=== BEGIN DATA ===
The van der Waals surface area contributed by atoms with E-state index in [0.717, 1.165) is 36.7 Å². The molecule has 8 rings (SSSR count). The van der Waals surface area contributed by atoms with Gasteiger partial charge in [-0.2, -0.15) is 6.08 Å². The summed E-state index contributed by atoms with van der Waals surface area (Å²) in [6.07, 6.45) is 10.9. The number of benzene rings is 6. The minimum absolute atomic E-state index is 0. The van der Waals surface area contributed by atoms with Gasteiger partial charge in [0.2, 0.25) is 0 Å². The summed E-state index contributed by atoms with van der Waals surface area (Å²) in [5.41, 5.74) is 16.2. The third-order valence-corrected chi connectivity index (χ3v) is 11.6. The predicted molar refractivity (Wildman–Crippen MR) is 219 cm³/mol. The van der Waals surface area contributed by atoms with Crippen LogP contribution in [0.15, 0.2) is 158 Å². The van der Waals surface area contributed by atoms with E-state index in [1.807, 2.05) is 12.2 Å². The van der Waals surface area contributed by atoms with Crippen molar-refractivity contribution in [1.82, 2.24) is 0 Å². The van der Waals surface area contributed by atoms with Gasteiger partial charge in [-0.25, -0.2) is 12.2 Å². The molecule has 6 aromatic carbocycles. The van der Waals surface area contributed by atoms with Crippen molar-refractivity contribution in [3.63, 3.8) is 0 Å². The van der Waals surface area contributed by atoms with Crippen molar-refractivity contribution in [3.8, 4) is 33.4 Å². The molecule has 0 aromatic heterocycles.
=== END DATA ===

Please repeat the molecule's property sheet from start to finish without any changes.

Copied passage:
The van der Waals surface area contributed by atoms with E-state index in [0.717, 1.165) is 36.7 Å². The molecule has 8 rings (SSSR count). The van der Waals surface area contributed by atoms with Gasteiger partial charge in [-0.2, -0.15) is 6.08 Å². The summed E-state index contributed by atoms with van der Waals surface area (Å²) in [6.07, 6.45) is 10.9. The number of benzene rings is 6. The minimum absolute atomic E-state index is 0. The van der Waals surface area contributed by atoms with Gasteiger partial charge in [0.2, 0.25) is 0 Å². The summed E-state index contributed by atoms with van der Waals surface area (Å²) in [5.41, 5.74) is 16.2. The third-order valence-corrected chi connectivity index (χ3v) is 11.6. The predicted molar refractivity (Wildman–Crippen MR) is 219 cm³/mol. The van der Waals surface area contributed by atoms with Crippen LogP contribution in [0.15, 0.2) is 158 Å². The van der Waals surface area contributed by atoms with E-state index in [1.807, 2.05) is 12.2 Å². The van der Waals surface area contributed by atoms with Crippen molar-refractivity contribution in [1.82, 2.24) is 0 Å². The van der Waals surface area contributed by atoms with Gasteiger partial charge in [-0.25, -0.2) is 12.2 Å². The molecule has 6 aromatic carbocycles. The van der Waals surface area contributed by atoms with Crippen molar-refractivity contribution in [3.63, 3.8) is 0 Å². The van der Waals surface area contributed by atoms with Crippen molar-refractivity contribution in [3.8, 4) is 33.4 Å². The molecule has 0 aromatic heterocycles.